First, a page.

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We're in the process of doing some VERY large scale IoT work, and due to the sheer mass of volume which is going to be coming in long term, I'm thinking ahead and trying to ensure that the solution that I architect is going to be able to handle said load.

As such, one of the things I'm contemplating is using a Digital Twin (ok, MANY MANY Digital Twins) as a middleware layer, thereby allowing our Complex Rule Engine instance to query\monitor the Digital Twin(s), instead of the firehose which will be the Sensor Feed.

One additional requirement that we're looking at is being able to run a digital twin on a lower footprint Facility level set of hardware\infrastructure, and then having the same model running at the cloud\data center. (This is a consideration to reduce latency and add redundancy in case of a loss of connectivity with the Satellite Facilities.)

But, most of the Digital Twin discussions I'm seeing are looking at Digital Twins have a limited number of attributes\features (looks like less than couple of dozen, by and large) which they are 'replicating'.

Our solution, on the other hand, is going to need to have (long term) thousands (potentially close to tens of thousands) of attributes being monitored (some physical, some derived) for each instance.

My initial thought was to build our own solution, utilizing an extremely configurable\flexible data model in a relational database (likely a free version, but full supported) but recognizing that building a custom solution is not always the best path, I recognize that utilizing a a COTS solution\option may be a better option, especially with where we're at in the SDLC.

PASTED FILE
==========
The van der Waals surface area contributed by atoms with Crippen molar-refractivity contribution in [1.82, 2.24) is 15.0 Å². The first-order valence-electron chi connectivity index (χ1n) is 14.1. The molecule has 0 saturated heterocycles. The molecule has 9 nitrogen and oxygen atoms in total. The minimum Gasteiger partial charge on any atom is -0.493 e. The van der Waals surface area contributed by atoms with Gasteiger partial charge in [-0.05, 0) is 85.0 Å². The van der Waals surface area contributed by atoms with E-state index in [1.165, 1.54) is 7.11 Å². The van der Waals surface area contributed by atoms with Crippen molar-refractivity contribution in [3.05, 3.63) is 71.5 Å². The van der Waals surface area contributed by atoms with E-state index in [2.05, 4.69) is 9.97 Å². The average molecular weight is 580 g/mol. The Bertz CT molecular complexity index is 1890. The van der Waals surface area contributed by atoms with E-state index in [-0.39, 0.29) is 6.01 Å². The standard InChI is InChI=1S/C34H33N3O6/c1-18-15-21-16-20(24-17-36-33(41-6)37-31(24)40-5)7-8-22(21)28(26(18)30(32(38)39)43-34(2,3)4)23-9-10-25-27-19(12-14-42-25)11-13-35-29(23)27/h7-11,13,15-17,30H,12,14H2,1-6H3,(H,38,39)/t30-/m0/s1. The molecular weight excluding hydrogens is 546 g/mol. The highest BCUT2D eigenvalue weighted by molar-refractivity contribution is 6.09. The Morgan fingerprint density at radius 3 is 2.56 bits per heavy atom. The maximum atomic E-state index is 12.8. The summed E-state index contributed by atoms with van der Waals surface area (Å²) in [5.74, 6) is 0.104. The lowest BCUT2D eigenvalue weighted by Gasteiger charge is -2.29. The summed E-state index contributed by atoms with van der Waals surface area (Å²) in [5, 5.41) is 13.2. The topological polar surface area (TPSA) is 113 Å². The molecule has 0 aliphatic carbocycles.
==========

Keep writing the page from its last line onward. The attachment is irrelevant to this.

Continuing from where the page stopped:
Are there any options (preferably open source) which will meet our requirements\complexity, or should we just go ahead and build our own from the ground up?

  • at Orisun we are developping an architecture that might suit your needs – Bertrand Léger Apr 21 at 17:04
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OCF Spec is what you need, it'll future proof all your IoT and make everything universally accessible, one universal access mechanism for all IoT device data. Part of the standard is having a democratised set of measurement, and other data, types in JSON files, of which you can contribute to if you got something entirely new, or just use it on your own systems if it's just for you.

This is an OPEN SOURCE effort from Samsung, Google, Intel and more to turn off the nonsense of having 1000s "smart" or IoT eco systems making every product need special licences and software to support any other product.

This also means that if anything exposes a position, you can visualise it, even in a 3D model, of which you could also probably distribute with the OCF spec. So a 3D client could just seek an OCF-compliant server and with the right access, once connected stream in everything that wants to talk that the server sees. The more stuff you capture and expose on a given site, the better a picture you can paint.

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